June 18, 2015

Great Stuff at Mothapalooza III

I've spent the past few days ruminating on the wonderful weekend we had, deep in Shawnee State Forest in southern Ohio, at the third annual Mothapalooza event. Along with about 170 others, we shared discoveries, connected with old and new friends, and absorbed the wisdom of outstanding field trip leaders and speakers. It takes a huge amount of effort to pull off an event like this, especially one that is so well organized and friendly; Mary Ann Barnett, Elisabeth Rothchild and all the folks in charge did a fantastic job. We weren't exactly roughing it; the lodge at Shawnee State Park is a great place to host this event:

While the moths are a big part of the action, this event is really aimed at spreading the importance of biodiversity. Daytime field trips catered to every nature interest, from botany, butterflies, and birds to all sorts of reptiles and amphibians. Nights catered to the moth aficionados, with lights set up in diverse habitats, but also found many of us marveling at the deafening sound of randy tree frogs and at the sight of several bright planets and the International Space Station!

On Friday afternoon we were fortunate to accompany evolutionary biologist Dave Wagner, author of Caterpillars of Eastern North America, and Ohioan Jim McCormac, one of the country's most outstanding naturalists, on a field trip to some prime spots in Shawnee State Forest. Both are excellent leaders and get excited about everything they see. It is a real treat to hear Dave expound on the interplay between insects and plants, and their structural, chemical and behavioral adaptations that drive evolution. Here are Dave and Jim, checking for caterpillars on an oak tree:

In addition to his work with caterpillars, Dave is also a dragonfly guy, and will be off to the Amazon soon to continue work on a comprehensive odonata data base. Here he is showing us a lancet clubtail:

Extensive logging is occurring at Shawnee but sights like this swarm of spicebush swallowtails on orange milkweed can still be seen:

High up in the forest the staghorn sumac was in full bloom:

After excellent evening programs, which I will touch on in my next post, we headed outside to check the mothing set-ups:

One cool thing about this event is that it attracts academics, hobbyists, kids, young students, and all sorts of people who are drawn here by their interest in learning more about nature. Even those who are old hands at this were thrilled by the sheer numbers and variety of moths that came to the sheets, and I wish I had a better photo of some of the swarms of insects that we saw:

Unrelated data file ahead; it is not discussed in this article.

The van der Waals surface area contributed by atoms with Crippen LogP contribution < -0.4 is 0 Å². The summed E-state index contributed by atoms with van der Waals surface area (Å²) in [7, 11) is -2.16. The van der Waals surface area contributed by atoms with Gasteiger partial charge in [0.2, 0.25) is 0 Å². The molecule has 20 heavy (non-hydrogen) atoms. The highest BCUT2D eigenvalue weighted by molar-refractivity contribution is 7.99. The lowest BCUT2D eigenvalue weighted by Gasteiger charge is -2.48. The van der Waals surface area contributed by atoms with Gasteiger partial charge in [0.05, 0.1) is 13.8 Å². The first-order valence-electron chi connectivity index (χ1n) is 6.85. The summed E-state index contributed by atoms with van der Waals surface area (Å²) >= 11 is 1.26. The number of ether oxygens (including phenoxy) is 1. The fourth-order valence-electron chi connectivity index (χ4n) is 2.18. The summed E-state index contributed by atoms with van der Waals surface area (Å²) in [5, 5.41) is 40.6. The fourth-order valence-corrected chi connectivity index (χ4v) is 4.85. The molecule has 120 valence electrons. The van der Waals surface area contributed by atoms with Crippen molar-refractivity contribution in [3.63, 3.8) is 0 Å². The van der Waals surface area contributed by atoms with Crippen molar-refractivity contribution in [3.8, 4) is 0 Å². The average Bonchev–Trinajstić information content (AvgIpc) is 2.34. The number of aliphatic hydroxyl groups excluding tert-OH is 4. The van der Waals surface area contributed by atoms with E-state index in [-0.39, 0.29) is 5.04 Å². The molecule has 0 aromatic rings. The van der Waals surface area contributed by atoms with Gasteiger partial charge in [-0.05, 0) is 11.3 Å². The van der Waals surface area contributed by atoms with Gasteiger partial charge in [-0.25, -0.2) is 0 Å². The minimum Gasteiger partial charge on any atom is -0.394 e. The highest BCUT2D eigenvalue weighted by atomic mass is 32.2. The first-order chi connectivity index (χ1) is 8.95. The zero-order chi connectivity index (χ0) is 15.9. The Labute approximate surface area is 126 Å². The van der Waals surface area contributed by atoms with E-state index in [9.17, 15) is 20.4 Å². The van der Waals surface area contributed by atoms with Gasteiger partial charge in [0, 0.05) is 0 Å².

Here are some moth highlights:

Virginia Creeper Sphinx Moth

Tuliptree Silk Moth

Giant Leopard Moth

Io Moth

Polyphemus moth
A highlight for me was seeing and hearing the night time tree frog cacophony! We were able to get within a few feet of several in a shrub right after a downpour and I even got a photo: 

On Saturday our field trip was led by Jason Larson and Cheryl Harner, both extremely knowledgeable about the flora and fauna of Shawnee. The trip was structured around seeing several species of milkweed and the insects they attract, but we looked at lots of other critters and plants as well. 

Here a poke milkweed is visited by a tiny plume moth:

A coral hairstreak checked out this orange milkweed:

The purple milkweed was gorgeous:

White milkweed was covered with insects: 

Common milkweed was just coming into bloom:

As we drove back to the lodge we were all thrilled and amazed to see this ruffed grouse standing in the middle of the road! It had been years since any of us had seen a grouse, and these are folks that are out a lot, so this was a great way to cap off an excellent trip:

So why does Shawnee have so much cool biology? In Dave's keynote talk on Saturday night he cited several factors:

  • It has a mixture of acid and alkaline (limestone/dolomite) soils
  • The area is located at the edge of the Appalachian foothills, with hilly terrain, giving many north and south facing slopes that differ in sunlight and moisture, thus supporting different plant communities
  • It is at the edge of the glaciated part of Ohio, so that northern species were pushed southward during glaciation and some have remained here at higher elevations
  • It has a mix of low mountains, forest, riparian areas, and prairies, resulting in a lot of edge habitats. These transition zones support the greatest plant and animal diversity.
  • The Shawnee State Forest and the nearby Edge of Appalachia Preserve comprise over 80,000 acres. Even though the state has authorized a great deal of logging in Shawnee, a lot of forest remains.
Unfortunately, in many parts of the country the native biological communities have been decimated, with steep declines being documented in many species of birds, insects and other organisms. In my next post I'll go into that in more detail, describing the trends and going over the very compelling message of our other keynote speaker, Doug Tallamy. The author of Bringing Nature Home, he emphasizes the significance of these declines to all life on our planet. Stay tuned!

1 comment:

  1. Fascinating! I'm eager to hear more. The moth pictures are amazing, especially the giant leopard!